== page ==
I used buttercup squash and aside from carpel tunnel in my wrist from cutting it in cubes and some extra prep time, it was delicious! My 7 year old daughter even loved it! By the way, her name is Elise also.

    • Lisa Davis

      I have read articles about carpel tunnel symptoms actually being from Vitamin B deficiencies. All of the spectrum of Vitamin B needs to be taken in mass doses, to address the issue. If you take high doses of the full spectrum of Vit. B, you will notice the pain go away inside of two weeks. If you stop taking the vitamin after a while, the pain will return in about two months. I have done this myself, and am always amazed by the quick response, from simply taking Vitamin B supplements. Good luck to you. And please pass this info along to others who suffer. It is a way nicer way to address the problem, rather than surgery, that in the end does not work. All the best.

  • Uyen

    Elise – This soup was divine, one of the best I’ve tasted. Thank you from the bottom of my novice-cook heart. x

  • ARPerry

    This is awesome! I made this the first time it appeared on your site-I stalk this site, it’s not even funny-and it was amazing. I get tired of all the overtly sweet butternut recipes. Well, for some reason this time around, my supermarket did not have butternut squash, weird huh?, so I had to do with what they had. Hubbard, Acorn, Kuri, or Pumpkin. Now, mind you, I didn’t want it to be overly sweet, so I looked over acorn and pumpkin, and given that I’ve never even SEEN a Kuri squash before, and from reading that it was nuttier tasting than the others, I’m making right now with the Kuri squash. So far, it tastes amazing.

    Thanks for all the awesome recipes!

  • L.A.

    I made this for a potluck at work, and everyone loved it! Almost everyone who tasted this soup asked for the recipe!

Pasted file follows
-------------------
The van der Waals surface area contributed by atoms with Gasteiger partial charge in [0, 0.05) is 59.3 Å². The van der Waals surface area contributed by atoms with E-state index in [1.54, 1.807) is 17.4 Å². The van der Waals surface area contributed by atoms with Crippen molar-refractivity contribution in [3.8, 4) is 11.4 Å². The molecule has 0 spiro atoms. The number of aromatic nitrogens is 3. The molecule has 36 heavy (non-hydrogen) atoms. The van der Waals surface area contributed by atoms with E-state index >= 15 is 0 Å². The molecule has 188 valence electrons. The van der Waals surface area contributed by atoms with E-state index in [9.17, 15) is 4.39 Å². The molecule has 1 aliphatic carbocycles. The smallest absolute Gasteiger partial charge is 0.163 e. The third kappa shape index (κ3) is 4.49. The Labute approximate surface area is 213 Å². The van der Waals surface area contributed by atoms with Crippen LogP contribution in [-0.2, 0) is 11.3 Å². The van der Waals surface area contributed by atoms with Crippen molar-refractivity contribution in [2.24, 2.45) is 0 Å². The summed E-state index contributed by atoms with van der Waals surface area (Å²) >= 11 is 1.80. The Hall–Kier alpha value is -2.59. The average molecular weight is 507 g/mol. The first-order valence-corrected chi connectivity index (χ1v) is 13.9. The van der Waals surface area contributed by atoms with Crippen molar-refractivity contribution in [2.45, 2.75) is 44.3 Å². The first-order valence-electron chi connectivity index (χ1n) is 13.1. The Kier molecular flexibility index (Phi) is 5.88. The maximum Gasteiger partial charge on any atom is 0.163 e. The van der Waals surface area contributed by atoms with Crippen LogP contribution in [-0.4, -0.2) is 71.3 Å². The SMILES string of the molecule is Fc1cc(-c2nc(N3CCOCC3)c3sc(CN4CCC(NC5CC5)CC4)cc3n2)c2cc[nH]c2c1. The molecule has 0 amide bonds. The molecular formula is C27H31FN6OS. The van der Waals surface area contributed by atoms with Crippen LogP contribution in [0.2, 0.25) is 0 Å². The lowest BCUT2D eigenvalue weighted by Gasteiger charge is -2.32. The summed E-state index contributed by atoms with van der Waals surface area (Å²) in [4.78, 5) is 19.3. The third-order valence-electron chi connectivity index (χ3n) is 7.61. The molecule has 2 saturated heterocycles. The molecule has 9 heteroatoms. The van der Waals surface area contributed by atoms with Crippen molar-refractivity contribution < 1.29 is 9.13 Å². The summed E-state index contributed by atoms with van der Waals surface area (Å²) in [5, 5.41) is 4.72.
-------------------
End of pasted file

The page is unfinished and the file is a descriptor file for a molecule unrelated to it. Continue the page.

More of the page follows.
However, the quality of the squash greatly affects the quality of the soup. I made this soup again at home. It was good, but not the amazing flavor at the work potluck. For the work potluck, I had used a Farmers Market squash that was very ripe–almost too ripe I thought when chopping it. For the second version, I used a squash from a discount grocery store that probably wasn’t ripe enough.

    Buy a quality squash, make sure it’s ripe, and this soup will be a winner!

  • Alicia P.

    I’ve made this twice now. The first time I fell head over heels in love with it. I like the sweeter soups but was looking for a more savory and slightly kicktastic version of a Butternut squash soup I’d been making. This was it. I adjusted the seasoning and put in just a little bit of cayenne towards the end *emphasis on little* and it came out perfect. I also used some creme fraiche that I had left over from an old family recipe for Normandy Fish stew so I used that instead of sour cream.

    I’m currently making another batch and doubled it up, since it doesn’t last very long between me, my mother, and my empty pit of a boyfriend. It’s gone within a day! Now, I’m hoping to stretch it out to at least two XD

  • joey

    I absolutely love this soup! I have made it twice now with different curries. Both times I had some bulgar in the fridge and since I’m a nut about high fiber I added a spoonful or two to my bowl and then added the soup. In my opinion, the garnish is optional. Thanks!!